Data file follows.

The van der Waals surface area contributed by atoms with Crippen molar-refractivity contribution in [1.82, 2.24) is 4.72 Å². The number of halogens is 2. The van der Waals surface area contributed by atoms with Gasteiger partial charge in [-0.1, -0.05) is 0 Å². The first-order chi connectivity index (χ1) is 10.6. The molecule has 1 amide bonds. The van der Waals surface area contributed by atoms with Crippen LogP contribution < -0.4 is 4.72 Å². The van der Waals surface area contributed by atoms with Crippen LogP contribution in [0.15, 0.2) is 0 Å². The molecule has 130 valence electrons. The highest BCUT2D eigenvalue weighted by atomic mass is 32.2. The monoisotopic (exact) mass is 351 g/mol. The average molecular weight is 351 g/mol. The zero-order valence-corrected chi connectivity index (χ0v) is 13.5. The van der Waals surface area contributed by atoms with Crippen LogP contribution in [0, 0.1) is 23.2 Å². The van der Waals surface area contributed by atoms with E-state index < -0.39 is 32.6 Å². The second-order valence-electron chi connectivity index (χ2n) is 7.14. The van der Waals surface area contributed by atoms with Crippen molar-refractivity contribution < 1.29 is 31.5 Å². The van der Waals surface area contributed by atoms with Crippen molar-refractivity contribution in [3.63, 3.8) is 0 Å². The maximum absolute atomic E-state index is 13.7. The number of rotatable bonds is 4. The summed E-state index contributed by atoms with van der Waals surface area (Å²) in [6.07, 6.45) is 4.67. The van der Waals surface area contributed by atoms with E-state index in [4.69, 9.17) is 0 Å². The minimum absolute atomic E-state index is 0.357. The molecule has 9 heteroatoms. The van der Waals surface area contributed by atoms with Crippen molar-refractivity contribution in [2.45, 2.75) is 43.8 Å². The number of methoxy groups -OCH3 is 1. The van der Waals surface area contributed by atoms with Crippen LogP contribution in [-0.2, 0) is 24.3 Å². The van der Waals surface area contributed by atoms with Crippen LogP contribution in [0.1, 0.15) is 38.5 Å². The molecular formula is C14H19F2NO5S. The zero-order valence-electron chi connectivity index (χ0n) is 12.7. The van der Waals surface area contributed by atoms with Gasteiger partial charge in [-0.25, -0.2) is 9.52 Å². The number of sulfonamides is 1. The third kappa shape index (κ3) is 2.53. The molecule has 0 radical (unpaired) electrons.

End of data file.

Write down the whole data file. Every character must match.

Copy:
The van der Waals surface area contributed by atoms with Crippen molar-refractivity contribution in [1.82, 2.24) is 4.72 Å². The number of halogens is 2. The van der Waals surface area contributed by atoms with Gasteiger partial charge in [-0.1, -0.05) is 0 Å². The first-order chi connectivity index (χ1) is 10.6. The molecule has 1 amide bonds. The van der Waals surface area contributed by atoms with Crippen LogP contribution < -0.4 is 4.72 Å². The van der Waals surface area contributed by atoms with Crippen LogP contribution in [0.15, 0.2) is 0 Å². The molecule has 130 valence electrons. The highest BCUT2D eigenvalue weighted by atomic mass is 32.2. The monoisotopic (exact) mass is 351 g/mol. The average molecular weight is 351 g/mol. The zero-order valence-corrected chi connectivity index (χ0v) is 13.5. The van der Waals surface area contributed by atoms with Crippen LogP contribution in [0, 0.1) is 23.2 Å². The van der Waals surface area contributed by atoms with E-state index < -0.39 is 32.6 Å². The second-order valence-electron chi connectivity index (χ2n) is 7.14. The van der Waals surface area contributed by atoms with Crippen molar-refractivity contribution < 1.29 is 31.5 Å². The van der Waals surface area contributed by atoms with Crippen molar-refractivity contribution in [3.63, 3.8) is 0 Å². The maximum absolute atomic E-state index is 13.7. The number of rotatable bonds is 4. The summed E-state index contributed by atoms with van der Waals surface area (Å²) in [6.07, 6.45) is 4.67. The van der Waals surface area contributed by atoms with E-state index in [4.69, 9.17) is 0 Å². The minimum absolute atomic E-state index is 0.357. The molecule has 9 heteroatoms. The van der Waals surface area contributed by atoms with Crippen molar-refractivity contribution in [2.45, 2.75) is 43.8 Å². The number of methoxy groups -OCH3 is 1. The van der Waals surface area contributed by atoms with Crippen LogP contribution in [-0.2, 0) is 24.3 Å². The van der Waals surface area contributed by atoms with Crippen LogP contribution in [0.1, 0.15) is 38.5 Å². The molecular formula is C14H19F2NO5S. The zero-order valence-electron chi connectivity index (χ0n) is 12.7. The van der Waals surface area contributed by atoms with Gasteiger partial charge in [-0.25, -0.2) is 9.52 Å². The number of sulfonamides is 1. The third kappa shape index (κ3) is 2.53. The molecule has 0 radical (unpaired) electrons.